Thursday, September 15, 2011

HDCP: (Sub)Standard Security pt.1

I owe the readers of this blog an explanation (or two).  I promised to explain "Why Security Systems Fail" and so far, after more than a month, there was only one such post (on RSA SecurID).

To make up for this I'll do a series of posts on a group of security systems describing how and why they were breached. What these systems have in common is that they were each defined as a "standard" - i.e. a specification for the security system was published and was implemented by multiple parties. The first post in the series is dedicated to HDCP. Subsequent posts will cover GSM, X.509 certificates and others.

Some background on HDCP. The introduction of the HDMI standard for digital communication of high definition content raised the issue of content protection. Traditional analog communication methods suffer from the Analog hole, which allows attackers to freely access content as it is communicated to a rendering device (e.g. a television). Content providers such as the movie studios wanted to use the opportunity of the introduction of a new standard to close this hole in the digital output (which gives access to higher quality video and is easier for pirates to process and manipulate).
Higher quality video?
To meet these concerns Intel, who promoted the HDMI standard, also included as part of this standard a content protection scheme called High Density Content Protection (or HDCP). In the HDCP content protection scheme every device has a unique set of keys. These keys are generated by the HDCP licensing authority and distributed to devices in such a way that any two devices can use their unique set of keys to create a shared key which they can then use to encrypt communications between the devices. The HDCP licensing authority requires the HDCP licensees to protect these keys and to not allow misuse of content received encrypted under the HDCP scheme.

Two distinct tracks have been taken to break HDCP - cryptanalysis and hacked devices.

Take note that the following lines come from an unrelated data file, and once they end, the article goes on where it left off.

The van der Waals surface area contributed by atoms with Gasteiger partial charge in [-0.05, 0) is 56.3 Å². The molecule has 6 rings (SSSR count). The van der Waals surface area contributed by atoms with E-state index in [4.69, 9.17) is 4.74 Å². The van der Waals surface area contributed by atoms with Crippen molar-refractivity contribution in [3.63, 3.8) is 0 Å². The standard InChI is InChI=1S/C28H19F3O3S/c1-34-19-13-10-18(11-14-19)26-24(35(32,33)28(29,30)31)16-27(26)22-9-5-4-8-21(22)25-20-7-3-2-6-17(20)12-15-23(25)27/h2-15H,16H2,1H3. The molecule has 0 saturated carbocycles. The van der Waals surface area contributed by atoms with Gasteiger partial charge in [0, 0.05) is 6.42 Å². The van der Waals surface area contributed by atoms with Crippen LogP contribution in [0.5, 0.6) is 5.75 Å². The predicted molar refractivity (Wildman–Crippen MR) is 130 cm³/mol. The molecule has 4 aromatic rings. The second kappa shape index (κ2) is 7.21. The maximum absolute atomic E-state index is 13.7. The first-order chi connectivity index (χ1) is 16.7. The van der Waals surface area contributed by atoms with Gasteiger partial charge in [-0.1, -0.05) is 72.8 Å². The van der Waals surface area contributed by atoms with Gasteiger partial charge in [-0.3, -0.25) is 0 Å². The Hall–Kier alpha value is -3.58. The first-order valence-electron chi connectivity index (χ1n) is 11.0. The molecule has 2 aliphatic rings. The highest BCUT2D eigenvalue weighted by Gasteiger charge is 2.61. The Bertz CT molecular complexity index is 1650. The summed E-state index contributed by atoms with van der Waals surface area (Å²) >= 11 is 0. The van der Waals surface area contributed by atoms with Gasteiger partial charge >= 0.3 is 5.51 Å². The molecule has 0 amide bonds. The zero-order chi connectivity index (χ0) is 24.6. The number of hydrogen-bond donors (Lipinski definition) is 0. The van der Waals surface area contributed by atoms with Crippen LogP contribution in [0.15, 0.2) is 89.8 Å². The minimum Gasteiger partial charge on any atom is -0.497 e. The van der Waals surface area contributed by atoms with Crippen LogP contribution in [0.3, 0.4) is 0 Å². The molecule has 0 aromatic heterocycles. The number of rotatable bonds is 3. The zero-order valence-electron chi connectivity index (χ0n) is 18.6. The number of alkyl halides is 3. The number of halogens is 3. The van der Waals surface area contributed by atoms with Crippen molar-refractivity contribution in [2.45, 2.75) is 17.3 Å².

Cryptanalysts found various weaknesses in the HDCP scheme for generating keys until finally, in September 2010, the root key used by the HDCP licensing authority was revealed and posted on the Internet. The HDCP key exchange protocol was thus rendered useless - using this root key anyone can produce a device that will be able to impersonate any other HDCP device.

But devices that circumvent HDCP security have been around since at least 2005, long before the HDCP root key was revealed. Known as "HDCP Strippers", these are devices that received HDCP keys from the HDCP licensing authority but whose software was modified to allow misuse of content received under the HDCP key - specifically these devices "strip" the HDCP security from content and output it "in the clear".

The development of such HDCP strippers exemplify a major obstacle that many standardized security schemes stumble on. Any company can develop a device that is supposed to implement the standard. But since “a system is only as secure as its implementation” (corollary of law #1) it is very likely that at least some of the implementations will be less robust and can be exploited to compromise the entire system.

If the standard is implemented by a large number of companies there is no practical way to get all the implementers to produce a robust implementation. Regular non-security standards define certain functions a compliant implementation needs to perform and it is quite easy to build a test suite to confirm that a specific implementation is in fact compliant. It's much more difficult, if not impossible, to test if a specific implementation is robust. To verify this you need to analyze the implementation and look for possible holes - a predefined automated testing suite can't fully cover this.

So did HDCP fail? Actually, despite the fact that HDCP has been deeply compromised, I wouldn't say it has failed. The goal of HDCP was to get content providers to adopt HDMI and HDCP has in fact achieved this goal! In this case the defender's motivation (see law #4) is not to protect the system, but to get buy-in. This is a case where the security is "good enough" for the commercial purposes but is not good enough to actually prevent hacking (see law #5).

This is quite typical in standardized security schemes. Many such schemes are put in place to enable a certain business model. Once the business model is in place there is no real motivation for the defenders to keep the system secure.

Some security standards contain penalties for the manufacturers of devices that are compromised, but these are rarely effective. For example, HDCP includes a revocation mechanism which could be deployed to shut down compromised devices. But such revocation mechanisms are not usually practical either because of difficulties in the distribution of revocation messages to all devices or because of a lack of commercial willingness to deal with the wrath of legitimate users of these devices. Even if such revocation is performed, the device manufacturer has already sold the devices and doesn't really care anymore.

The conflict of interests in HDCP and other such standards between the implementers of the security standard (the device manufacturers) and the companies the security standard is intended to protect (the content providers) creates a clear conflict of interests that is very difficult, of not impossible, to overcome. As Dan Ariely says, beware conflicts of interest:

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